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School of Mathematical Sciences

Your first year at University

Your first year at University is an exciting time but you probably also have a million questions and even some concerns. BSc Mathematics student Anna Veldman, going into her second year of study at Queen Mary, shares her tips to get the best out of your first year. 


What you need to know about accommodation

Luckily, London and Queen Mary offer many different housing options. If you are new to London, live far away or simply want to experience life in student halls, living on campus is a great way to do so. I’m an international student so I actually lived on campus during my first year and loved it. Being surrounded by other students and close to the city centre was so much fun. I was also able to walk to class and be at the University's bar, Drapers, and social events in less than five minutes, which is definitely a perk. In my second year, I am planning to rent an apartment with two friends of mine, which is also really exciting. However, if you have the option to live at home, this is a great way to save on London rent. My tips for settling into your student accommodation are the following:

  • Make your room your own so that you have a place that feels like home at university;
  • Join Facebook/WhatsApp groups of your accommodation so that you can see when meetings are being organised in the first few weeks; make sure you join these meetings especially at the beginning.

What you need to know about university workload

While maths is not an easy subject, you will still have a lot less time in class than when you were at school. In your first year, you will have around 16 hours a week, (four modules per semester with three hours of lecture each and one hour of tutorial). Plus, there are no readings, only problem sheets and online practice questions. These can take anywhere between 30 minutes and a few hours - it really depends on the module. Overall, I would say I studied around two to three hours a day in addition to contact hours during my first year and I was able to achieve good grades. Of course, the number of study hours will vary greatly from person to person, but I wouldn’t worry too much about the workload. As long as you put in some effort, it’s very manageable and you should have enough time to join societies, socialise and settle into university life.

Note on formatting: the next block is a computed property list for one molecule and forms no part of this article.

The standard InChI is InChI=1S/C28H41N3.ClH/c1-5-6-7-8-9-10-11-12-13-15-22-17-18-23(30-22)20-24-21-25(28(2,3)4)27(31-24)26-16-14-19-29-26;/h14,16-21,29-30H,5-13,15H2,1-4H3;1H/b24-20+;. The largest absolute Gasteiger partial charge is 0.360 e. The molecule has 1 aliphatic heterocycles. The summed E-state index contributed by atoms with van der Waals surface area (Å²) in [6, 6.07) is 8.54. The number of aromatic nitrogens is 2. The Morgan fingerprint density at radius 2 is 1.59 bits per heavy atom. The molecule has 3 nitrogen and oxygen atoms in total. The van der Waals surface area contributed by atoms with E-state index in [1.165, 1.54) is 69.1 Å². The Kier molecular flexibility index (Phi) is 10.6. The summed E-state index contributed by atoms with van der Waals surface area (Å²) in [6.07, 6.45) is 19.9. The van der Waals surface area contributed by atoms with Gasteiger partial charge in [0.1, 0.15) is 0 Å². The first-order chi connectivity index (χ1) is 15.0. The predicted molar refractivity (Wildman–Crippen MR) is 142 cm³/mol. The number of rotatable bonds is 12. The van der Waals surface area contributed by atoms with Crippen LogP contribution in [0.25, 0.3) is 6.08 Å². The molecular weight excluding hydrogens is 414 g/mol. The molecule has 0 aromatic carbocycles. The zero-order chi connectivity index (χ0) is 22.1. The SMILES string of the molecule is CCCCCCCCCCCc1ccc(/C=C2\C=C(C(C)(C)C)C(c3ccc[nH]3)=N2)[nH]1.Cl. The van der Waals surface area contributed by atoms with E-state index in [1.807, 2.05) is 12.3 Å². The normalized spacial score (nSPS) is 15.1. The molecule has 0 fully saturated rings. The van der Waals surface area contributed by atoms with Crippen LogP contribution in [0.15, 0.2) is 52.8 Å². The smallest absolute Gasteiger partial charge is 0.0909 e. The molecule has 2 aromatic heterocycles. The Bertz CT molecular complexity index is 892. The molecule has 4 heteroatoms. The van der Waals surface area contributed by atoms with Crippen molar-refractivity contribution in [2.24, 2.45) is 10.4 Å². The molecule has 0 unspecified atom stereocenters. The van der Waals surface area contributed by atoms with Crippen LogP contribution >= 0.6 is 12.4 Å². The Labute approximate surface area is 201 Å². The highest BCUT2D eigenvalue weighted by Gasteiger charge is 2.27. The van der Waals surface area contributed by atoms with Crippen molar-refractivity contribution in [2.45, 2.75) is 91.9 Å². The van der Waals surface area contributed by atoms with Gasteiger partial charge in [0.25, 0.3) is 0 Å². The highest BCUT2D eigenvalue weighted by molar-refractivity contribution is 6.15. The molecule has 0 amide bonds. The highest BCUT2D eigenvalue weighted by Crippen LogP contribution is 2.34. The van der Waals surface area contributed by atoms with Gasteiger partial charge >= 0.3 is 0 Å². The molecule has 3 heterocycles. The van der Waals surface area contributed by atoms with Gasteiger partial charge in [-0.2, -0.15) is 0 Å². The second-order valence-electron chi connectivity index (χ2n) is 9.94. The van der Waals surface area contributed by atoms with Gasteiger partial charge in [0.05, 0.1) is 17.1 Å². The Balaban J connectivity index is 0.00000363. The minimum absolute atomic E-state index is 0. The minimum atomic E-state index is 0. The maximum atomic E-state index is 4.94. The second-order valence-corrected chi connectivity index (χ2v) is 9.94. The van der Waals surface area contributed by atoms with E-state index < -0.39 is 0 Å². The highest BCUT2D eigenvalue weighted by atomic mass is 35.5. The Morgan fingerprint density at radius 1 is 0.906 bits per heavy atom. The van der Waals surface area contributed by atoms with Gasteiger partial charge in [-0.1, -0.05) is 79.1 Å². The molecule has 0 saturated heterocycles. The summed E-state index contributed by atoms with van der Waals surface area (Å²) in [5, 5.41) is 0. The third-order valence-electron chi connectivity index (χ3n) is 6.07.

What you need to know about London and managing finances

Studying and living at Queen Mary means that you will spend a lot of time in central London. While living in such a big city is fun, it can also be really expensive. My top tips are the following:

  • Look into student loans and apply early for part-time jobs;
  • Do not underestimate all the little ways you can save some money while still enjoying yourself. For example, if you live on campus, going to ASDA is worth it. There are Co-op and Sainsbury’s directly next to campus, which is very practical, but taking a 10-minute walk down the road to ASDA will save you so much money…
  • If you like going to bars, get the DUSK app! It is free and you can use it to get free cocktails (up to one a day) all around London with no strings attached;
  • If you are not in a rush, take the bus! For £1.50 you can tap into as many buses as you want for an hour. It often takes a bit longer than the tube but if you use the bus frequently, you can save quite a bit of money;
  • Keep an eye out for free events on Facebook, as there is so much happening around London, and, if it’s free, you should definitely take advantage of that.

We hope this blog has helped you make up your mind about London life and studying maths at Queen Mary. We are looking forward to seeing you soon!

Anna Veldman, BSc Mathematics



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